Obsolescence issues occur when the 'slow-to-change' medical device industry relies on a supply chain that was originally and primarily developed to support a rapidly changing industry (such as consumer electronics). To compound the problem, the medical device industry typically has less control over their electronic part supply chain because they have relatively low production volumes compared to consumer electronics.
Verification and Validation Requirements
To compound the component obsolescence problem, any change to a medical device design requires an evaluation related to product risk and performance. The change of a critical component would require notification and re-certification with the FDA, and a revisit to the existing 510(k) submission or PMA. Even a relatively straightforward change to replace something such as a touchscreen user interface would dictate new software, and therefore require third-party testing (from groups such as EMI or EMC), potential packaging changes, as well as subsequent verification and validation tests.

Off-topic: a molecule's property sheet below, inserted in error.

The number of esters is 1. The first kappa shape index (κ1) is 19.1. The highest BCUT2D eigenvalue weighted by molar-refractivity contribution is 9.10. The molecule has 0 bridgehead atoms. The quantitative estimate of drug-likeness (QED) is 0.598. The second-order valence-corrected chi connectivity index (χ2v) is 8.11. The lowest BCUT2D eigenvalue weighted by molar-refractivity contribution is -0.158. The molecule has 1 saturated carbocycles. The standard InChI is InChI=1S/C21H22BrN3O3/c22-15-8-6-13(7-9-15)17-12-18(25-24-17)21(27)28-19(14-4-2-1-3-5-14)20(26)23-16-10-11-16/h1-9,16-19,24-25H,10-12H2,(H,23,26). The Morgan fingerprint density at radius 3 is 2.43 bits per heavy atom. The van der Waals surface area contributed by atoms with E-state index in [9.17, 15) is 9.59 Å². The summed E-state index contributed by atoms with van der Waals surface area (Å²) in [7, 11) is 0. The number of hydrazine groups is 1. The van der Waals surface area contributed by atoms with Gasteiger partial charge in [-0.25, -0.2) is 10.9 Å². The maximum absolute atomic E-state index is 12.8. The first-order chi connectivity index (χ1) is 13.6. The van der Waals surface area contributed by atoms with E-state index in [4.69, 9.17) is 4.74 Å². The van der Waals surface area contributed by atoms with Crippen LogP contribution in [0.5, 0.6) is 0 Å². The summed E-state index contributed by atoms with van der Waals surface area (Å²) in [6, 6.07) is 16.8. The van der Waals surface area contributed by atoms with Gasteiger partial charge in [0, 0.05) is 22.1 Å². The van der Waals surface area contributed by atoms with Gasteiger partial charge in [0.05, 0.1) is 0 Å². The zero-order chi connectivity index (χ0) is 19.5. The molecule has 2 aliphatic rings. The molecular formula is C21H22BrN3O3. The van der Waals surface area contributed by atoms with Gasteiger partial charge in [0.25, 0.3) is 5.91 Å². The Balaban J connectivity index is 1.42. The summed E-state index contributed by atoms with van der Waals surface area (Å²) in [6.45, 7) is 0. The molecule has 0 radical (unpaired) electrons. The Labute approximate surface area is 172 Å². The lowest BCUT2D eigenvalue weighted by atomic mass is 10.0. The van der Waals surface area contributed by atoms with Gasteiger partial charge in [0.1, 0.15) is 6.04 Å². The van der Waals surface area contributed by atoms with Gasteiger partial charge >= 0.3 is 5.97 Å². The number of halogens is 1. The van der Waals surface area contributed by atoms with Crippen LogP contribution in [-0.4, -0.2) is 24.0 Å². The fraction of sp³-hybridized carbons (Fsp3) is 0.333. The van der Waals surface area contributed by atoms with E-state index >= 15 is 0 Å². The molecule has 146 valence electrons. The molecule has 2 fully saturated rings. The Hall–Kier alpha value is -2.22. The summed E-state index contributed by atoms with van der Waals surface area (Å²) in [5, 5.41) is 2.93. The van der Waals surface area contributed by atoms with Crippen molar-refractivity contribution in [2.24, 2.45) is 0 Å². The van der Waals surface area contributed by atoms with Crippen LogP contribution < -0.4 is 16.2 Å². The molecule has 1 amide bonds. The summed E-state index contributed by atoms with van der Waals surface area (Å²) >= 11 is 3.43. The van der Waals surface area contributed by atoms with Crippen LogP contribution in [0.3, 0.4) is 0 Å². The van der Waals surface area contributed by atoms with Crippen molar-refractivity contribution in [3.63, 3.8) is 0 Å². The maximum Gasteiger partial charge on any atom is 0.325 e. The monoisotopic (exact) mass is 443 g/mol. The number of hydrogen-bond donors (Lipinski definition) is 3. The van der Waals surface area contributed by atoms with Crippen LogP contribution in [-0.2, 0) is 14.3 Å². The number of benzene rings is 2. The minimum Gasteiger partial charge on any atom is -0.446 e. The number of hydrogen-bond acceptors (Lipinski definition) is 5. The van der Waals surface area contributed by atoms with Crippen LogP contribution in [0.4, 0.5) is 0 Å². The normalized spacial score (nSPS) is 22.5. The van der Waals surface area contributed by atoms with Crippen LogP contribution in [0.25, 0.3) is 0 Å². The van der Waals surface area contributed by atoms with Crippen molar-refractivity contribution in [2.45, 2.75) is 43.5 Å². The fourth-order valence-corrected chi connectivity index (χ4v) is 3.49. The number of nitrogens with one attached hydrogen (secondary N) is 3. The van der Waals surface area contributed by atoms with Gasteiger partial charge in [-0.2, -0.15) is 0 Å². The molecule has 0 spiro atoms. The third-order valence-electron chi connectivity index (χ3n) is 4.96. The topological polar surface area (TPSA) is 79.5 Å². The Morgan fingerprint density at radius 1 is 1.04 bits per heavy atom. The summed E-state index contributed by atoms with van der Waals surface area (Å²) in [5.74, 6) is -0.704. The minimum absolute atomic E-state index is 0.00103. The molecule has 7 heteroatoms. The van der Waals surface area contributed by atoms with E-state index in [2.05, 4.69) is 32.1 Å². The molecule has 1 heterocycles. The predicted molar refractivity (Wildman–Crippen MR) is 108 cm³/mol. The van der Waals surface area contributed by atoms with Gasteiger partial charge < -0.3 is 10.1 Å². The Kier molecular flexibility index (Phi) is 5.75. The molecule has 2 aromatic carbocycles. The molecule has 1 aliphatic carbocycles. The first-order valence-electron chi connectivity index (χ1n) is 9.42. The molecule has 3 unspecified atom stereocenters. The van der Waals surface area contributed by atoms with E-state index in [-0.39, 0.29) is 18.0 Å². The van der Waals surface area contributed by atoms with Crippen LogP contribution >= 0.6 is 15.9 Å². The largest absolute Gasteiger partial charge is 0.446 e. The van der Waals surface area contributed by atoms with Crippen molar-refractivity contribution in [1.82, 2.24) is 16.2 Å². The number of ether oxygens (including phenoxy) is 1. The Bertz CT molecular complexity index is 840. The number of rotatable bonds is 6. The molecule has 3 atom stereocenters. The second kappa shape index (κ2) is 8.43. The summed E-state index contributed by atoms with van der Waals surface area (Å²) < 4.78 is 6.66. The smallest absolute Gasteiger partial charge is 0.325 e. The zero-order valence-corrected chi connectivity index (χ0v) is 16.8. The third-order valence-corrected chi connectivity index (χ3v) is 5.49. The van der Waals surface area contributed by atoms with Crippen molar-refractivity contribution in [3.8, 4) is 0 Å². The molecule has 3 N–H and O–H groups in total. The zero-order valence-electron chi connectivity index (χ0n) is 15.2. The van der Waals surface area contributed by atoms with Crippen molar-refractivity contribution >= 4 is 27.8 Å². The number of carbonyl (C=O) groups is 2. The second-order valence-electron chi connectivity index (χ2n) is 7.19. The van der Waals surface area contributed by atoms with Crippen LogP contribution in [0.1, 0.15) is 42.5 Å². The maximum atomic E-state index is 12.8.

In summary, the need to replace a critical component that goes obsolete can be extremely expensive from a resource and time perspective, as well as the cost ramifications of potentially gapping out supply of the product in the marketplace while a solution is secured.
With the obsolescence of a component, a suitable 'drop-in' replacement may be possible. But much of the time, the mechanical packaging of that electronic component has changed, dictating a new printed circuit board layout, and therefore resubmission for EMI and EMC third party tests.
The Risks of Purchasing Obsolete Parts from Brokers